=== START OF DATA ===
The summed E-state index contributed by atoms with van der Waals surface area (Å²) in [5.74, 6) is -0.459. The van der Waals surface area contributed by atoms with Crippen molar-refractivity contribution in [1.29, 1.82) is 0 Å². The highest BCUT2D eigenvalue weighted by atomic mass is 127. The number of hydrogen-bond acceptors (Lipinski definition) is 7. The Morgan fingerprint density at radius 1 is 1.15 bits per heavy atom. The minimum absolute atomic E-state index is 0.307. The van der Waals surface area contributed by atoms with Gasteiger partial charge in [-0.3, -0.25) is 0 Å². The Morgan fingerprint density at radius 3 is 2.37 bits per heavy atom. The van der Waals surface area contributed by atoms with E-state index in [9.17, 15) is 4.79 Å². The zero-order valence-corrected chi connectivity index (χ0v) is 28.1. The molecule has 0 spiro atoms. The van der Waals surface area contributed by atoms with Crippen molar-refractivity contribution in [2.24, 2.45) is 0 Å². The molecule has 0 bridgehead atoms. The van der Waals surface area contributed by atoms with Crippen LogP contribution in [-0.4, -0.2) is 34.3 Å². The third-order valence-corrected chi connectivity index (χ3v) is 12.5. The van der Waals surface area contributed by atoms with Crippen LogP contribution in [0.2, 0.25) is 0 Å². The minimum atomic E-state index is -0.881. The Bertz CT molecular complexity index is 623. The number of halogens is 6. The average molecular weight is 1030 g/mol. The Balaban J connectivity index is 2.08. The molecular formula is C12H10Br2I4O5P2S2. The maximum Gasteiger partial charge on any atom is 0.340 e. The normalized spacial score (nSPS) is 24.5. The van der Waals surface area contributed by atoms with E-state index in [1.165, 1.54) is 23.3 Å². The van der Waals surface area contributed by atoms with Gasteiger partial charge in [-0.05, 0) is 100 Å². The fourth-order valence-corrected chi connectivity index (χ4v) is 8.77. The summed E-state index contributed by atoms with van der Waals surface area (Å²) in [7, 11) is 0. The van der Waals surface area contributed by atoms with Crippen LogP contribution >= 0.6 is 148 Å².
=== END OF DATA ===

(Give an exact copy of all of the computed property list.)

The summed E-state index contributed by atoms with van der Waals surface area (Å²) in [5.74, 6) is -0.459. The van der Waals surface area contributed by atoms with Crippen molar-refractivity contribution in [1.29, 1.82) is 0 Å². The highest BCUT2D eigenvalue weighted by atomic mass is 127. The number of hydrogen-bond acceptors (Lipinski definition) is 7. The Morgan fingerprint density at radius 1 is 1.15 bits per heavy atom. The minimum absolute atomic E-state index is 0.307. The van der Waals surface area contributed by atoms with Gasteiger partial charge in [-0.3, -0.25) is 0 Å². The Morgan fingerprint density at radius 3 is 2.37 bits per heavy atom. The van der Waals surface area contributed by atoms with E-state index in [9.17, 15) is 4.79 Å². The zero-order valence-corrected chi connectivity index (χ0v) is 28.1. The molecule has 0 spiro atoms. The van der Waals surface area contributed by atoms with Crippen molar-refractivity contribution in [2.24, 2.45) is 0 Å². The molecule has 0 bridgehead atoms. The van der Waals surface area contributed by atoms with Crippen LogP contribution in [-0.4, -0.2) is 34.3 Å². The third-order valence-corrected chi connectivity index (χ3v) is 12.5. The van der Waals surface area contributed by atoms with Crippen LogP contribution in [0.2, 0.25) is 0 Å². The minimum atomic E-state index is -0.881. The Bertz CT molecular complexity index is 623. The number of halogens is 6. The average molecular weight is 1030 g/mol. The Balaban J connectivity index is 2.08. The molecular formula is C12H10Br2I4O5P2S2. The maximum Gasteiger partial charge on any atom is 0.340 e. The normalized spacial score (nSPS) is 24.5. The van der Waals surface area contributed by atoms with E-state index in [1.165, 1.54) is 23.3 Å². The van der Waals surface area contributed by atoms with Gasteiger partial charge in [-0.05, 0) is 100 Å². The fourth-order valence-corrected chi connectivity index (χ4v) is 8.77. The summed E-state index contributed by atoms with van der Waals surface area (Å²) in [7, 11) is 0. The van der Waals surface area contributed by atoms with Crippen LogP contribution >= 0.6 is 148 Å².